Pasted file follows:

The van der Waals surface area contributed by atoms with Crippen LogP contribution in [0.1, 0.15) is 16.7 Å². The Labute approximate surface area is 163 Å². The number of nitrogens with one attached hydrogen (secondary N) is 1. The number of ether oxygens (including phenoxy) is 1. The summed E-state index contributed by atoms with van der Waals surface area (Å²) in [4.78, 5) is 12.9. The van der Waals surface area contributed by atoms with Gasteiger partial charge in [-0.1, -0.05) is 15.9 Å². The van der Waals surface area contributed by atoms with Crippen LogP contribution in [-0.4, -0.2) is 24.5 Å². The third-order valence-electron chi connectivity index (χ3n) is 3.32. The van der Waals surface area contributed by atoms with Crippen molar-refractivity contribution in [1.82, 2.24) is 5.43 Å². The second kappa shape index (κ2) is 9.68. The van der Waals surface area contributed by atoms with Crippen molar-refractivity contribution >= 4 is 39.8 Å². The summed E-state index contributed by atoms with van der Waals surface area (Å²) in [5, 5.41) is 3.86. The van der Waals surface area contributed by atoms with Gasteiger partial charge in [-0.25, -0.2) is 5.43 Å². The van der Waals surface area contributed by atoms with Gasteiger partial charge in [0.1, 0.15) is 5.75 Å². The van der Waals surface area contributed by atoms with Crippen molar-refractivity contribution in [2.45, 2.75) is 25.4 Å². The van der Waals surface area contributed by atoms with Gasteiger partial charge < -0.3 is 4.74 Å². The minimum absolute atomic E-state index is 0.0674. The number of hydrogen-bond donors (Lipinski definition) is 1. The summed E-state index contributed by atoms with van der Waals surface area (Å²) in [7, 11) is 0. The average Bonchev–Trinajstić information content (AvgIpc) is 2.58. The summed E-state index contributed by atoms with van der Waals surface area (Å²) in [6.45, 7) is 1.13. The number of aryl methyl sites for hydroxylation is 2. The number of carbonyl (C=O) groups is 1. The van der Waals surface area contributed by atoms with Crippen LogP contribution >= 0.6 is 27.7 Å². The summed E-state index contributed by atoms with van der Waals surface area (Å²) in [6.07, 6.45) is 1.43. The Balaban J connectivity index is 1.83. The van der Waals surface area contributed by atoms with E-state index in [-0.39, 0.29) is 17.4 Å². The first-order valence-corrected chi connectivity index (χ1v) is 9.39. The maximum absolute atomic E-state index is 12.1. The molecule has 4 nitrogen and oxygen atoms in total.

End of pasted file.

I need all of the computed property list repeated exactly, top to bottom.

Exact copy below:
The van der Waals surface area contributed by atoms with Crippen LogP contribution in [0.1, 0.15) is 16.7 Å². The Labute approximate surface area is 163 Å². The number of nitrogens with one attached hydrogen (secondary N) is 1. The number of ether oxygens (including phenoxy) is 1. The summed E-state index contributed by atoms with van der Waals surface area (Å²) in [4.78, 5) is 12.9. The van der Waals surface area contributed by atoms with Gasteiger partial charge in [-0.1, -0.05) is 15.9 Å². The van der Waals surface area contributed by atoms with Crippen LogP contribution in [-0.4, -0.2) is 24.5 Å². The third-order valence-electron chi connectivity index (χ3n) is 3.32. The van der Waals surface area contributed by atoms with Crippen molar-refractivity contribution in [1.82, 2.24) is 5.43 Å². The second kappa shape index (κ2) is 9.68. The van der Waals surface area contributed by atoms with Crippen molar-refractivity contribution >= 4 is 39.8 Å². The summed E-state index contributed by atoms with van der Waals surface area (Å²) in [5, 5.41) is 3.86. The van der Waals surface area contributed by atoms with Gasteiger partial charge in [-0.25, -0.2) is 5.43 Å². The van der Waals surface area contributed by atoms with Gasteiger partial charge in [0.1, 0.15) is 5.75 Å². The van der Waals surface area contributed by atoms with Crippen molar-refractivity contribution in [2.45, 2.75) is 25.4 Å². The van der Waals surface area contributed by atoms with Gasteiger partial charge < -0.3 is 4.74 Å². The minimum absolute atomic E-state index is 0.0674. The number of hydrogen-bond donors (Lipinski definition) is 1. The summed E-state index contributed by atoms with van der Waals surface area (Å²) in [7, 11) is 0. The average Bonchev–Trinajstić information content (AvgIpc) is 2.58. The summed E-state index contributed by atoms with van der Waals surface area (Å²) in [6.45, 7) is 1.13. The number of aryl methyl sites for hydroxylation is 2. The number of carbonyl (C=O) groups is 1. The van der Waals surface area contributed by atoms with Crippen LogP contribution >= 0.6 is 27.7 Å². The summed E-state index contributed by atoms with van der Waals surface area (Å²) in [6.07, 6.45) is 1.43. The Balaban J connectivity index is 1.83. The van der Waals surface area contributed by atoms with E-state index in [-0.39, 0.29) is 17.4 Å². The first-order valence-corrected chi connectivity index (χ1v) is 9.39. The maximum absolute atomic E-state index is 12.1. The molecule has 4 nitrogen and oxygen atoms in total.